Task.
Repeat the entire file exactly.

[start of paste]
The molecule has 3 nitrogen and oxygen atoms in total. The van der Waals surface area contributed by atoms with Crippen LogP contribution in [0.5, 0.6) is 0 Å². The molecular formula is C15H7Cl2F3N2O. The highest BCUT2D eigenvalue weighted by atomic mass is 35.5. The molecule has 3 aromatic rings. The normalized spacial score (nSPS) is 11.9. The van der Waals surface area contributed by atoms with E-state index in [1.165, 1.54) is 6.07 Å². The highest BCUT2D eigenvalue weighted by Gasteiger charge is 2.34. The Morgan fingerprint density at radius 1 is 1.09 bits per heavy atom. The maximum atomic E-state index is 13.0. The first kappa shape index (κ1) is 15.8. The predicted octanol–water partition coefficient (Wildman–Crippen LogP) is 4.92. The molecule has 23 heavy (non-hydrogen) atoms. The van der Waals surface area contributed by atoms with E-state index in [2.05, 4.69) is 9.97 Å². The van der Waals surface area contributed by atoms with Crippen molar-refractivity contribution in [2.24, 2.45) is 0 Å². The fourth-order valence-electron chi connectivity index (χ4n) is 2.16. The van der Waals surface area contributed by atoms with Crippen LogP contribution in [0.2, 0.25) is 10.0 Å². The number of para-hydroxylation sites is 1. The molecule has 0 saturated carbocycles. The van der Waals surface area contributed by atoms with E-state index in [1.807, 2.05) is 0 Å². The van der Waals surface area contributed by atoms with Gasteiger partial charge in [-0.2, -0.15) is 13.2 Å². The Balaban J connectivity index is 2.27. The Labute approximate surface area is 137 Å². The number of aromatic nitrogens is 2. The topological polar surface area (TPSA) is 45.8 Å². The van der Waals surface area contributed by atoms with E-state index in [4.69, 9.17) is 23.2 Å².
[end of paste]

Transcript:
The molecule has 3 nitrogen and oxygen atoms in total. The van der Waals surface area contributed by atoms with Crippen LogP contribution in [0.5, 0.6) is 0 Å². The molecular formula is C15H7Cl2F3N2O. The highest BCUT2D eigenvalue weighted by atomic mass is 35.5. The molecule has 3 aromatic rings. The normalized spacial score (nSPS) is 11.9. The van der Waals surface area contributed by atoms with E-state index in [1.165, 1.54) is 6.07 Å². The highest BCUT2D eigenvalue weighted by Gasteiger charge is 2.34. The Morgan fingerprint density at radius 1 is 1.09 bits per heavy atom. The maximum atomic E-state index is 13.0. The first kappa shape index (κ1) is 15.8. The predicted octanol–water partition coefficient (Wildman–Crippen LogP) is 4.92. The molecule has 23 heavy (non-hydrogen) atoms. The van der Waals surface area contributed by atoms with E-state index in [2.05, 4.69) is 9.97 Å². The van der Waals surface area contributed by atoms with Crippen molar-refractivity contribution in [2.24, 2.45) is 0 Å². The fourth-order valence-electron chi connectivity index (χ4n) is 2.16. The van der Waals surface area contributed by atoms with Crippen LogP contribution in [0.2, 0.25) is 10.0 Å². The number of para-hydroxylation sites is 1. The molecule has 0 saturated carbocycles. The van der Waals surface area contributed by atoms with E-state index in [1.807, 2.05) is 0 Å². The van der Waals surface area contributed by atoms with Gasteiger partial charge in [-0.2, -0.15) is 13.2 Å². The Balaban J connectivity index is 2.27. The Labute approximate surface area is 137 Å². The number of aromatic nitrogens is 2. The topological polar surface area (TPSA) is 45.8 Å². The van der Waals surface area contributed by atoms with E-state index in [4.69, 9.17) is 23.2 Å².